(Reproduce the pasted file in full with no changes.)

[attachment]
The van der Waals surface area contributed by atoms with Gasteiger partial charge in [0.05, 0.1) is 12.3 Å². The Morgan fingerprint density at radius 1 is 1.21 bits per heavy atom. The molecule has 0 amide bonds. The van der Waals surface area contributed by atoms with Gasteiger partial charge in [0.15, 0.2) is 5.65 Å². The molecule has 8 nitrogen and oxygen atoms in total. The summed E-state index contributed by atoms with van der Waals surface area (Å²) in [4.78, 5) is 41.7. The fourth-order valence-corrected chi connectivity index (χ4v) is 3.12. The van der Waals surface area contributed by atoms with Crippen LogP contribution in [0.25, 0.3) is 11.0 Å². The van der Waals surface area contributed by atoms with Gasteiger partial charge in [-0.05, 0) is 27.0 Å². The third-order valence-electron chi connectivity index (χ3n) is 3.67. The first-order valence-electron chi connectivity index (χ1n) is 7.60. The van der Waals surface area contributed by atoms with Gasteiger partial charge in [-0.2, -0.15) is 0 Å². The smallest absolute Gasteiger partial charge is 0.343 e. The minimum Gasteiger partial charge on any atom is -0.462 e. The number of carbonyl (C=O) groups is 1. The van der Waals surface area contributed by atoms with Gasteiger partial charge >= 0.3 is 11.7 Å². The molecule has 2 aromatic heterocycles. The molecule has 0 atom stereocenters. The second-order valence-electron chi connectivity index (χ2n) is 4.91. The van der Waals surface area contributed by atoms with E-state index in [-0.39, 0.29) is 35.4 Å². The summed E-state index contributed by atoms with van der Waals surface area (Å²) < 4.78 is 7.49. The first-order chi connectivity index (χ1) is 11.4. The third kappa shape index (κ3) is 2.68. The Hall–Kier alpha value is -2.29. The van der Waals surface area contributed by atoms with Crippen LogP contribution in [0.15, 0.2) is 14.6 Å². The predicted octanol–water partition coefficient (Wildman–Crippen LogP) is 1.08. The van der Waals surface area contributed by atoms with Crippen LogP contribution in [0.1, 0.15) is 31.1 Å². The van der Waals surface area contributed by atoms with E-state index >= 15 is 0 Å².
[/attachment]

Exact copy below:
The van der Waals surface area contributed by atoms with Gasteiger partial charge in [0.05, 0.1) is 12.3 Å². The Morgan fingerprint density at radius 1 is 1.21 bits per heavy atom. The molecule has 0 amide bonds. The van der Waals surface area contributed by atoms with Gasteiger partial charge in [0.15, 0.2) is 5.65 Å². The molecule has 8 nitrogen and oxygen atoms in total. The summed E-state index contributed by atoms with van der Waals surface area (Å²) in [4.78, 5) is 41.7. The fourth-order valence-corrected chi connectivity index (χ4v) is 3.12. The van der Waals surface area contributed by atoms with Crippen LogP contribution in [0.25, 0.3) is 11.0 Å². The van der Waals surface area contributed by atoms with Gasteiger partial charge in [-0.05, 0) is 27.0 Å². The third-order valence-electron chi connectivity index (χ3n) is 3.67. The first-order valence-electron chi connectivity index (χ1n) is 7.60. The van der Waals surface area contributed by atoms with Gasteiger partial charge in [-0.2, -0.15) is 0 Å². The smallest absolute Gasteiger partial charge is 0.343 e. The minimum Gasteiger partial charge on any atom is -0.462 e. The number of carbonyl (C=O) groups is 1. The van der Waals surface area contributed by atoms with Gasteiger partial charge >= 0.3 is 11.7 Å². The molecule has 2 aromatic heterocycles. The molecule has 0 atom stereocenters. The second-order valence-electron chi connectivity index (χ2n) is 4.91. The van der Waals surface area contributed by atoms with E-state index in [-0.39, 0.29) is 35.4 Å². The summed E-state index contributed by atoms with van der Waals surface area (Å²) < 4.78 is 7.49. The first-order chi connectivity index (χ1) is 11.4. The third kappa shape index (κ3) is 2.68. The Hall–Kier alpha value is -2.29. The van der Waals surface area contributed by atoms with Crippen LogP contribution in [0.15, 0.2) is 14.6 Å². The predicted octanol–water partition coefficient (Wildman–Crippen LogP) is 1.08. The van der Waals surface area contributed by atoms with Crippen LogP contribution in [0.1, 0.15) is 31.1 Å². The van der Waals surface area contributed by atoms with E-state index >= 15 is 0 Å².